Banking News

The ZKB Abolishes Basic Fees for Private Accounts and Debit Cards

December 20, 2023 - Ralf Beyeler

The Zürcher Kantonalbank (ZKB) will reduce its annual fees from January 2024. This moneyland.ch report looks at the upcoming changes and the new pricing.

From January 2024, the Zürcher Kantonalbank will no longer charge basic annual account fees for private accounts or basic card fees for debit cards. Additionally, the cost of ZKB bank packages will also go down.

An overview of the upcoming changes:

Product Previous price in CHF New price in CHF
Private account 12.00 per year No annual fee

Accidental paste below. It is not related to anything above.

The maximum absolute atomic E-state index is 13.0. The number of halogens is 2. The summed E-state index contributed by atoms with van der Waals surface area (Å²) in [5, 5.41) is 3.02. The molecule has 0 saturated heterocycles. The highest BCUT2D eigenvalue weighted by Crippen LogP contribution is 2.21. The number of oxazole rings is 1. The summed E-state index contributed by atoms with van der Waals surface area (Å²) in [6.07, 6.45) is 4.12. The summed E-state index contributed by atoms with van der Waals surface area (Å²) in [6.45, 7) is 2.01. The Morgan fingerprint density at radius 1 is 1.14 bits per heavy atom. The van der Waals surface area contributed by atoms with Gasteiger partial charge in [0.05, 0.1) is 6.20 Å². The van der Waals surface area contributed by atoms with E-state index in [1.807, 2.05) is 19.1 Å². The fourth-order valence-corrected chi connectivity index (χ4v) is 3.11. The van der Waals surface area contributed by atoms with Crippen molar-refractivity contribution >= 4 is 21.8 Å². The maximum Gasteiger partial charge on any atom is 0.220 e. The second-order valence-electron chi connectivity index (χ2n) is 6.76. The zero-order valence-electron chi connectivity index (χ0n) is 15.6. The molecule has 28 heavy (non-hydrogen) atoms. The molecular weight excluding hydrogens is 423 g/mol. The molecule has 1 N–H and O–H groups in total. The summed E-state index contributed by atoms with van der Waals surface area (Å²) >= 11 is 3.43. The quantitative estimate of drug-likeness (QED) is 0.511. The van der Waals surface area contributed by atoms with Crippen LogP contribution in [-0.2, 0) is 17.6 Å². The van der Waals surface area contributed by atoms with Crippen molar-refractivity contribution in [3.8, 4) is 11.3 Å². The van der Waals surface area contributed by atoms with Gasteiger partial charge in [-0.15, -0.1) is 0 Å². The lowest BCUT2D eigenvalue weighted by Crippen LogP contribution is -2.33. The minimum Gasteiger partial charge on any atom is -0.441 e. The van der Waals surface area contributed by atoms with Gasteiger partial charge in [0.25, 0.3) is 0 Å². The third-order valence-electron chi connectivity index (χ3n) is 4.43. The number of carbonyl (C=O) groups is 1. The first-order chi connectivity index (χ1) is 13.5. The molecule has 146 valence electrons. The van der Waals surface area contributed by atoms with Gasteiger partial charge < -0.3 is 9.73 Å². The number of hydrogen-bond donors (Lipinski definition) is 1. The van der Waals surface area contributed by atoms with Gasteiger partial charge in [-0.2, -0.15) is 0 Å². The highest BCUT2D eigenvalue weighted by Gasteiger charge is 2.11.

Debit card (Visa Debit) 40.00 per year No annual fee
Silver bank package 120.00 or 96.00 per year* 72.00 per year
Gold bank package 216.00 or 168.00 per year* 150.00 per year
Platinum bank package 504.00 or 384.00 per year* 384.00 per year

*The lower price applies when your account balances are at least 7500 francs (Silver), 15,000 francs (Gold), or 30,000 francs (Platinum).

The Basic bank package is being phased out, and will no longer be offered to new customers. For existing Basic bank package customers, the fee is being lowered to 48 francs per year, instead of the current 60 francs.

Apart from these changes, no other changes are being made to private accounts and bank packages, according to the Zürcher Kantonalbank.

The entry-level bank package is now more expensive